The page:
I lived in a rural area of Locust Valley, Long Island, and Eddie lived in a post-WWII housing development called Woods Lane. We’d struck up a friendship due to proximity more than anything else. I recall hanging out with Eddie’s Leave It To Beaver-like family in their brand new split-level home. When the parents weren’t around, we’d sneak peeks at his dad’s Playboy magazines. Ultimately, Eddie was more like Eddie Haskell than Beaver Cleaver.
Occasionally we’d ride our bikes down to the village and explore the local Woolworth’s Five and Dime. In the 1950s five and dime stores were as ubiquitous as chrome on cars. Frank Winfield Woolworth, the father of five and dime stores, developed the idea in Watertown, New York in the late 1800s. By the turn of the century, he owned fifty-four stores. He kept prices low by eliminating the middleman and by 1911, the F. W. Woolworth Company became the dominant variety store chain in the United States. The stores sold toys, notions, candy, toiletries and just about everything you could think of. They frequently featured lunch counters. Think of miniature versions of today’s big-box stores, but instead of stuff stacked to the ceiling you had aisles of display counters.
Saranac Lake had two five and dime stores. Woolworth’s and J. J. Newberrys were side by side for thirty-five years until Newberrys bought out Woolworths in 1959. Good old capitalistic competition for lower prices, combined with cultural changes, doomed five and dime stores and by the mid-1970s most were gone, although Saranac Lake’s J. J. Newberry's Department Store stuck it out until 1997.
One day Eddie and I bicycled into town, and at his suggestion, we went into the five and dime to case the joint for a future heist. When Eddie picked up a squirt gun from the table he said, in a stage whisper, “I don’t think we’ll buy these fine squirt guns today.”
If you think of sidekicks, I was more like Abbot’s Costello than Holmes’ Dr. Watson, because I responded in an even louder voice, “I thought we were going to steal them.” Fortunately, no one heard us and we left without incident.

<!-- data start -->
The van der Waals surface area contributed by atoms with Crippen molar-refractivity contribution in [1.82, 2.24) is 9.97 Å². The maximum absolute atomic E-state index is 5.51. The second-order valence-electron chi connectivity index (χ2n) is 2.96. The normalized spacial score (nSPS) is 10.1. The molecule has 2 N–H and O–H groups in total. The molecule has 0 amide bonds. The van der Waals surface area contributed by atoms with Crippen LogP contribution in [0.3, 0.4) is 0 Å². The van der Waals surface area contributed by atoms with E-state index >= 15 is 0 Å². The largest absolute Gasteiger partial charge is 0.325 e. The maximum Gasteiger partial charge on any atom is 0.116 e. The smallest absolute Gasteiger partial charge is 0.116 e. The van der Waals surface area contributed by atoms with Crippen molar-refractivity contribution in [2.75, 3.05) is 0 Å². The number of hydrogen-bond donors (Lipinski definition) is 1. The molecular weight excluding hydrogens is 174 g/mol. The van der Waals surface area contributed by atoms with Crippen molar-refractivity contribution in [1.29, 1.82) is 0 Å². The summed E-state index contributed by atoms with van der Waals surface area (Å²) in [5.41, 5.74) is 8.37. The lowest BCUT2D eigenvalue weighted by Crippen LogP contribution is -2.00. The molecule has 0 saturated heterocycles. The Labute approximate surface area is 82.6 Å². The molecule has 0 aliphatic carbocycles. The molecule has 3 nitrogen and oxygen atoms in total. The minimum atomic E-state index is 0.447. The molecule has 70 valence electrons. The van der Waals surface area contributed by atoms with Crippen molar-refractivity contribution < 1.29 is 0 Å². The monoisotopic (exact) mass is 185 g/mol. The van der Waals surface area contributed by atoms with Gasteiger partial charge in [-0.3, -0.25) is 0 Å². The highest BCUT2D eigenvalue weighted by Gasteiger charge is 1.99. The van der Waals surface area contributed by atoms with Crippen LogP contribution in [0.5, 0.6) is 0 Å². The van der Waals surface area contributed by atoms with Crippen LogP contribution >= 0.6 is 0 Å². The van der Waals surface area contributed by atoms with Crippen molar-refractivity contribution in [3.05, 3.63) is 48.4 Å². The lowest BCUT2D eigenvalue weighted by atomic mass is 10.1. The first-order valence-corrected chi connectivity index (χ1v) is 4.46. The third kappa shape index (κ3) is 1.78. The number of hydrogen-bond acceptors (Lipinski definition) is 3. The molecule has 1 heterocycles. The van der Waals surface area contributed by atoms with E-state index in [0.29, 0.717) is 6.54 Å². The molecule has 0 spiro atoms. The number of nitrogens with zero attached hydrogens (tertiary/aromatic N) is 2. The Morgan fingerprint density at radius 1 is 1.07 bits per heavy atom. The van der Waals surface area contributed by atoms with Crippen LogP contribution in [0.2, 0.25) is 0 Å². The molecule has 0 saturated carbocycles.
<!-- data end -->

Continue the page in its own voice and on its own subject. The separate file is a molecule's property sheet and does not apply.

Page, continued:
A week later we returned to cop our heat. We wandered up and down the aisles inspecting various items as casually as possible. In other words, not casually at all. When we came to the squirt guns, we surreptitiously put them in our pockets and went merrily on our way.
Well, merrily for a day anyway.
It turned out Eddie couldn’t keep his mouth shut, so told his sister, who then told my sister. The next day as my sister and I were walking from the school bus up our driveway we got into a tiff and she yelled, “I’m gonna tell mom you stole a squirt gun!”
I became petrified. She repeated the threat. I froze. I didn’t know what to do. The solution finally dawned on me, and I broke out into a sprint that would have made Jesse Owens proud and ran into the house. I flew up the stairs and burst into my mother’s bedroom, where she always took an afternoon break with a cigarette, a peppermint Lifesaver, and her Time magazine.
Sobbing I blurted, “Eddie Berkins and I stole squirt guns from the five and dime store.”
With a surprised look she said, “Tell me what happened.”
I told her the whole story. Being the smart mother she was, she decided to confirm the story by calling Eddie’s mother.
The conversation with Eddie’s mother, as relayed to me by my mother, went something like this, “Jackie tells me that he and Eddie each stole a squirt gun from the five and dime. What do you think we should do?”
There was a long pause and then his mother said, “Let me talk to Eddie.”
After a bit she came back on the phone and said, “Eddie says he never stole a squirt gun, and I know Eddie would never lie to me.”
My mother hung up, turned to me and said, “Well, Eddie’s mother doesn’t want to do anything about it, but you and I will,”
The next day she gave me thirty-five cents, marched me down to the store and told me to go in and pay for my squirt gun.
I walked in, walked up to the counter to a cashier who looked like Nurse Ratched’s sister. Trying my best to avoid eye contact I put down my three dimes and a nickel.
“This is for the squirt gun that I stole,” I said in a barely audible voice, “My mother said I have to pay for it.”
With a stern look the cashier said, “Well, I hope you learned your lesson.”
And I sure did. Actually, I learned TWO lessons.
The first was, I never again stole another thing.
And the second was, I never again shared another secret with my sister.